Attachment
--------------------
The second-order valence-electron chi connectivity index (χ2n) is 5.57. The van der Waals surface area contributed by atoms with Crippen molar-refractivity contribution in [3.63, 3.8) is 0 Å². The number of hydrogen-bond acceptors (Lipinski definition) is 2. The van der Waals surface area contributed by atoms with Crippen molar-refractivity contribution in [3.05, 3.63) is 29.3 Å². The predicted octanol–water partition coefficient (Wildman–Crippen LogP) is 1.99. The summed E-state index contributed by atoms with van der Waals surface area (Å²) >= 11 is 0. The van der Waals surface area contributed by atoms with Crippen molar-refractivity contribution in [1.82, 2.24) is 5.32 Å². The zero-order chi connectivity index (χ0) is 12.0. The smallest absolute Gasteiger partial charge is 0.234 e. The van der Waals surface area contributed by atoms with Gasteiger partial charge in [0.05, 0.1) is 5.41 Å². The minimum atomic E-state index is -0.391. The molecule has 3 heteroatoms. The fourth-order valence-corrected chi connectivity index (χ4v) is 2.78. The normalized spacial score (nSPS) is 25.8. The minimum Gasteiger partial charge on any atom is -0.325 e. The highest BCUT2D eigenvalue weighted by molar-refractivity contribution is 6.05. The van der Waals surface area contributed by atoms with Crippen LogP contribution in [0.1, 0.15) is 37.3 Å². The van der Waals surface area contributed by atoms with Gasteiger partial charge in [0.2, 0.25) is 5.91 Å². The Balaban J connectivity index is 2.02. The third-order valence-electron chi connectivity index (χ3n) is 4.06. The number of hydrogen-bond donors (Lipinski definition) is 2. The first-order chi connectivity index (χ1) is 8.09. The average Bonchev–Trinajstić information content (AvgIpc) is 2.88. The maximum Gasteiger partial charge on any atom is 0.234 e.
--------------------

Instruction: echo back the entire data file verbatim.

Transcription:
The second-order valence-electron chi connectivity index (χ2n) is 5.57. The van der Waals surface area contributed by atoms with Crippen molar-refractivity contribution in [3.63, 3.8) is 0 Å². The number of hydrogen-bond acceptors (Lipinski definition) is 2. The van der Waals surface area contributed by atoms with Crippen molar-refractivity contribution in [3.05, 3.63) is 29.3 Å². The predicted octanol–water partition coefficient (Wildman–Crippen LogP) is 1.99. The summed E-state index contributed by atoms with van der Waals surface area (Å²) >= 11 is 0. The van der Waals surface area contributed by atoms with Crippen molar-refractivity contribution in [1.82, 2.24) is 5.32 Å². The zero-order chi connectivity index (χ0) is 12.0. The smallest absolute Gasteiger partial charge is 0.234 e. The van der Waals surface area contributed by atoms with Gasteiger partial charge in [0.05, 0.1) is 5.41 Å². The minimum atomic E-state index is -0.391. The molecule has 3 heteroatoms. The fourth-order valence-corrected chi connectivity index (χ4v) is 2.78. The normalized spacial score (nSPS) is 25.8. The minimum Gasteiger partial charge on any atom is -0.325 e. The highest BCUT2D eigenvalue weighted by molar-refractivity contribution is 6.05. The van der Waals surface area contributed by atoms with Crippen LogP contribution in [0.1, 0.15) is 37.3 Å². The van der Waals surface area contributed by atoms with Gasteiger partial charge in [0.2, 0.25) is 5.91 Å². The Balaban J connectivity index is 2.02. The third-order valence-electron chi connectivity index (χ3n) is 4.06. The number of hydrogen-bond donors (Lipinski definition) is 2. The first-order chi connectivity index (χ1) is 8.09. The average Bonchev–Trinajstić information content (AvgIpc) is 2.88. The maximum Gasteiger partial charge on any atom is 0.234 e.